Social Media Icons

Wednesday, August 15, 2018

#allthebookreviews: Sweet Little Lies by Caz Frear @harpercollins @cazzif

Sweet Little Lies
by Caz Frear

Thanks so much to HarperCollins for these review copies!

Publisher:  HarperCollins
Publish Date:  August 14, 2018
341 Pages
Genres:  Mystery, Thriller, Crime


In 1998, Maryanne Doyle disappeared and Dad knew something about it?
Maryanne Doyle was never seen again.


In 1998, Dad lied about knowing Maryanne Doyle.
Alice Lapaine has been found strangled near Dad's pub. 
Dad was in the local area for both Maryanne Doyle's disappearance and Alice Lapaine's murder - FACT

Trust cuts both ways . . . what do you do when it's gone? 

My Review:

I always love the father/daughter dynamic in books since I have a very close relationship with mine.  This one isn't as loving, but still the bond is there - even if Cat does know her father is lying about the disappearance of her friend and is now suspicious about the death of another woman.  

This is slightly different than most police procedurals as we have a team that actually works well together without any misogynistic undertones and there are more dynamics in side stories as we switch from past to present timelines.  I will say that at times it ran really slow for me and I would find myself putting it down without any real manic desire to read more.  However, I am glad that I stuck with it as it did get better as I continued along.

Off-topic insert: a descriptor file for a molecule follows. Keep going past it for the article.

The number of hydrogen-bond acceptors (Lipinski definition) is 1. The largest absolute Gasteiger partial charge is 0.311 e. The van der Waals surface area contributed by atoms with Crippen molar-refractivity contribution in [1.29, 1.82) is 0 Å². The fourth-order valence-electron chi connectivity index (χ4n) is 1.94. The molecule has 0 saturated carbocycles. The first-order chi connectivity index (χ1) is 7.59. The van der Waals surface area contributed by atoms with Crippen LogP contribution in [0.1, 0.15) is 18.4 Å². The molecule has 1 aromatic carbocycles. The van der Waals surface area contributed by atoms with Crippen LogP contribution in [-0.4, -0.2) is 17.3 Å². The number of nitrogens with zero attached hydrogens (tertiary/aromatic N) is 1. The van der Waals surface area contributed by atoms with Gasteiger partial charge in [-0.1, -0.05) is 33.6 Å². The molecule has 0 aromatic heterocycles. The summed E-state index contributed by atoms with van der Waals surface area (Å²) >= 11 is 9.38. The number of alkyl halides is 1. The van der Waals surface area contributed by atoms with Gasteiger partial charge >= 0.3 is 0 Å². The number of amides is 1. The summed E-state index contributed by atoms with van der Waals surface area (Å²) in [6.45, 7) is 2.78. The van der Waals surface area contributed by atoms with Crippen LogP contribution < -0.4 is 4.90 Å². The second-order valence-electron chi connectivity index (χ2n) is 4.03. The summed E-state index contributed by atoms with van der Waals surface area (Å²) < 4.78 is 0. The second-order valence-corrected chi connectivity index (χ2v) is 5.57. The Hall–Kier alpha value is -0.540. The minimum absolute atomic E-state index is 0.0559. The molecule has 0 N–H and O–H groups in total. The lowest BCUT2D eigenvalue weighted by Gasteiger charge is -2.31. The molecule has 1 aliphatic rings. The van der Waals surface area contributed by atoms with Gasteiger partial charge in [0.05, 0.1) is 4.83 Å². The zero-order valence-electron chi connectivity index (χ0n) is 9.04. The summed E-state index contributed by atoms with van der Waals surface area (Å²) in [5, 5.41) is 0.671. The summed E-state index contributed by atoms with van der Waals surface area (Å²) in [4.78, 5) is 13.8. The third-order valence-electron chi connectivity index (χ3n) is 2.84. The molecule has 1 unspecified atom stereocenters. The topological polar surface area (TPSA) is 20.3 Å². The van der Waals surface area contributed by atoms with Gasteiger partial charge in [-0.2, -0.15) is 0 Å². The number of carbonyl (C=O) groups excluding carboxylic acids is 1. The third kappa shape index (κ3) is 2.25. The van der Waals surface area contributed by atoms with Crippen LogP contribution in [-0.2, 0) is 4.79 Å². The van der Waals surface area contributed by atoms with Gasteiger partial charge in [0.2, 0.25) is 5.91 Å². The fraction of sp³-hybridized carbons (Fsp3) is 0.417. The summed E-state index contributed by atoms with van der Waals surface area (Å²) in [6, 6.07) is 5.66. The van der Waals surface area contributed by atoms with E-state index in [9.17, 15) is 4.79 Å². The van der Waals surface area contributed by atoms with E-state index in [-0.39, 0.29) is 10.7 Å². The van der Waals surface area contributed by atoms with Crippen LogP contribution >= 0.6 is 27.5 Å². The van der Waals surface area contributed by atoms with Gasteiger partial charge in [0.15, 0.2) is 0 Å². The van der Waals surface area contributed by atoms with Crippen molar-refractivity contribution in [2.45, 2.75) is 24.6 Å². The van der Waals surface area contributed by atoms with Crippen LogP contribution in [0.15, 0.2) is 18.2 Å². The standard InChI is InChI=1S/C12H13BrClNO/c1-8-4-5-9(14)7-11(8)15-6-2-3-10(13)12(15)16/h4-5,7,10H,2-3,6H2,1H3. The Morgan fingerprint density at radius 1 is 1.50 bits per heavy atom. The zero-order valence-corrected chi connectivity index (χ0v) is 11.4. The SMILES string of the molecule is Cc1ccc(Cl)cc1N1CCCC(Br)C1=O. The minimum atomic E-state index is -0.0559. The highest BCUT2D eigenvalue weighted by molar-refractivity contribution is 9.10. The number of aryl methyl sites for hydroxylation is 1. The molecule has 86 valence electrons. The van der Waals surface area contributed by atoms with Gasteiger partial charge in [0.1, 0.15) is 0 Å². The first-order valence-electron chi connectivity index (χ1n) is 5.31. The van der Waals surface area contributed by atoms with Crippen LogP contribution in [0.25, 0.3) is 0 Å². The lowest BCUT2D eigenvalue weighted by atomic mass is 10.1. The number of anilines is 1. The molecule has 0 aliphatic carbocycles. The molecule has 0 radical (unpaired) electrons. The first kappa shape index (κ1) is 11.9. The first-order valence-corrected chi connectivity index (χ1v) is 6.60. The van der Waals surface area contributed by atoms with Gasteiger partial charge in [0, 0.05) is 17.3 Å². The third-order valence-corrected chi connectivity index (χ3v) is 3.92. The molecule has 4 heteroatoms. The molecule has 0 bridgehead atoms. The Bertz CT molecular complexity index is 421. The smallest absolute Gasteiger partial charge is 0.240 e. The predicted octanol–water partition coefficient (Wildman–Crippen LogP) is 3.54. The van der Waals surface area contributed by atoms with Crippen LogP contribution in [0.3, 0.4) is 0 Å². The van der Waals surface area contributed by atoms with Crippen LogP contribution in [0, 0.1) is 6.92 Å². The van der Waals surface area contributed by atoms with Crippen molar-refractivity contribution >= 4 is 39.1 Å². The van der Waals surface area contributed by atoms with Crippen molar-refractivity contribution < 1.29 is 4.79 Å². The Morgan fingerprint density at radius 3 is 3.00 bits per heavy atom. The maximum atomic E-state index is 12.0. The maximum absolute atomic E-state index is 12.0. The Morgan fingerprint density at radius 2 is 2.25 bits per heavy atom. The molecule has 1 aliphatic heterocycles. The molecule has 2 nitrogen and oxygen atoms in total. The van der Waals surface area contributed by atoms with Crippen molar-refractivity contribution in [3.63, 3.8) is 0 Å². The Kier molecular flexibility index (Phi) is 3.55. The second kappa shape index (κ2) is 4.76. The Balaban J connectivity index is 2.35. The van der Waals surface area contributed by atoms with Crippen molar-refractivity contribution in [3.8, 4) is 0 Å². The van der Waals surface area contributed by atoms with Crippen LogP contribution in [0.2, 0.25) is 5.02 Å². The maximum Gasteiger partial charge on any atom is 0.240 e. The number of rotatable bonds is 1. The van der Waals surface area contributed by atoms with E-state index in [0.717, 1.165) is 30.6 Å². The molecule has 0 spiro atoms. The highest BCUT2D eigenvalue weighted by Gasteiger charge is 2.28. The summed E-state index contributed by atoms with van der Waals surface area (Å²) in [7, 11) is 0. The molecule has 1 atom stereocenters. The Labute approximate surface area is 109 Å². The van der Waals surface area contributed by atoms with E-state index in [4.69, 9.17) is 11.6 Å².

There are a few revelations that come about as the story proceeds but nothing that makes you gasp or is all that surprising.  I think the pacing has something to do with this as it slowly unravels for the reader.  I did enjoy that this is told straight through Cat's eyes and there's no flipping of POVs.

An absolutely solid debut that divides it's story between family conflicts and the investigation in itself.  

3.5 stars

Jessica's Review:

This is a police procedural that shows us a very different side of the detectives. In Caz Frear's SWEET LITTLE LIES, we get to see the more emotional side of things within the investigation because it strikes a personal chord with DC Cat Kinsella. 

We are brought through the investigation of the murder of Alice Lapaine - as things begin to ramp up, Cat and her team think they have found a connection to a years old murder case. This is where things take a different tone than the usual procedurals - Cat and her team work incredibly well together (none of the constant butting of heads here), and then we see how Cat's complicated family life intertwines itself into the case. 

This one did take me longer than I expected it to. The pacing is slower than I anticipated it to be, especially considering most procedurals are quick. There are times when it does pick up and grab your attention again, I just found myself being taken out of it a few times. I love Cat's character. She's well-developed and relatable. 

I'm always fascinated to see how authors portray different relationships, especially when it comes to families. Everyone has a different relationship with their parents - each one incredibly unique. So the dynamic between Cat and her father was an intriguing one to read about and to see how one lie can change your entire view on a person. 

Overall, if you're looking for a slower building police procedural, then this is the book for you! I can't wait to see what Frear has for us in the future. 

I give this 3.5/5 stars!

1 comment:

  1. I definitely agree with your opinions here! I'm planning to post my review tomorrow on . There wasn't too much that was gripping me from the plot side, but I love a good police procedural so it was just what I wanted